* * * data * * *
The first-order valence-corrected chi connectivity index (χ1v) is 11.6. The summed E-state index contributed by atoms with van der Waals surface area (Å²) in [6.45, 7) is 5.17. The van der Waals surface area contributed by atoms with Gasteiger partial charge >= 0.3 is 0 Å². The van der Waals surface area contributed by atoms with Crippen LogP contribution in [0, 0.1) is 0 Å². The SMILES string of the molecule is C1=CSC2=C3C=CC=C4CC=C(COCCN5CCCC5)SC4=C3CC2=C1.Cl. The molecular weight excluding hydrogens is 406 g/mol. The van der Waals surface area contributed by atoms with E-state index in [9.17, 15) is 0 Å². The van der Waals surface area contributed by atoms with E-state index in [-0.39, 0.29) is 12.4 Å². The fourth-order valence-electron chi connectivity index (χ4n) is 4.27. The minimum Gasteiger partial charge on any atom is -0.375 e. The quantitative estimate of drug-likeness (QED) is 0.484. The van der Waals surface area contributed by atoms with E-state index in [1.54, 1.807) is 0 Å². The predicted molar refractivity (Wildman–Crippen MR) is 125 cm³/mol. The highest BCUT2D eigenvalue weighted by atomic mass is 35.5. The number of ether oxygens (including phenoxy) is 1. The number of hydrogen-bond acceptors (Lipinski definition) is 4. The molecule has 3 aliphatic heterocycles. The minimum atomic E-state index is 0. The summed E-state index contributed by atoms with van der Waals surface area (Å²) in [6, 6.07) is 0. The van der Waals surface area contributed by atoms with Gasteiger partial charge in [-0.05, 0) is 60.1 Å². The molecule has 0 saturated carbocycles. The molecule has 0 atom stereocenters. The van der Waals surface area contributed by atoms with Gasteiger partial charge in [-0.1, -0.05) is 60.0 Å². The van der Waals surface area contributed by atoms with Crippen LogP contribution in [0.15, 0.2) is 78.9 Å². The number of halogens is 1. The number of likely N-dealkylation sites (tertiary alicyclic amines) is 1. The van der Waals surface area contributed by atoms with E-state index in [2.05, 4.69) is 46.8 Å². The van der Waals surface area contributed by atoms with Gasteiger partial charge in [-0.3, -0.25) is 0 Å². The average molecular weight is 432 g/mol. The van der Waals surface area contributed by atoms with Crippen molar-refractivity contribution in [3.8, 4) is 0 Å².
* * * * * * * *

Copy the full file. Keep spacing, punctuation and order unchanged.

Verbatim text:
The first-order valence-corrected chi connectivity index (χ1v) is 11.6. The summed E-state index contributed by atoms with van der Waals surface area (Å²) in [6.45, 7) is 5.17. The van der Waals surface area contributed by atoms with Gasteiger partial charge >= 0.3 is 0 Å². The van der Waals surface area contributed by atoms with Crippen LogP contribution in [0, 0.1) is 0 Å². The SMILES string of the molecule is C1=CSC2=C3C=CC=C4CC=C(COCCN5CCCC5)SC4=C3CC2=C1.Cl. The molecular weight excluding hydrogens is 406 g/mol. The van der Waals surface area contributed by atoms with E-state index in [9.17, 15) is 0 Å². The van der Waals surface area contributed by atoms with E-state index in [-0.39, 0.29) is 12.4 Å². The fourth-order valence-electron chi connectivity index (χ4n) is 4.27. The minimum Gasteiger partial charge on any atom is -0.375 e. The quantitative estimate of drug-likeness (QED) is 0.484. The van der Waals surface area contributed by atoms with E-state index in [1.54, 1.807) is 0 Å². The predicted molar refractivity (Wildman–Crippen MR) is 125 cm³/mol. The highest BCUT2D eigenvalue weighted by atomic mass is 35.5. The number of ether oxygens (including phenoxy) is 1. The number of hydrogen-bond acceptors (Lipinski definition) is 4. The molecule has 3 aliphatic heterocycles. The minimum atomic E-state index is 0. The summed E-state index contributed by atoms with van der Waals surface area (Å²) in [6, 6.07) is 0. The van der Waals surface area contributed by atoms with Gasteiger partial charge in [-0.05, 0) is 60.1 Å². The molecule has 0 saturated carbocycles. The molecule has 0 atom stereocenters. The van der Waals surface area contributed by atoms with Gasteiger partial charge in [-0.1, -0.05) is 60.0 Å². The van der Waals surface area contributed by atoms with Crippen LogP contribution in [0.15, 0.2) is 78.9 Å². The number of halogens is 1. The number of likely N-dealkylation sites (tertiary alicyclic amines) is 1. The van der Waals surface area contributed by atoms with E-state index in [2.05, 4.69) is 46.8 Å². The van der Waals surface area contributed by atoms with Gasteiger partial charge in [-0.3, -0.25) is 0 Å². The average molecular weight is 432 g/mol. The van der Waals surface area contributed by atoms with Crippen molar-refractivity contribution in [3.8, 4) is 0 Å².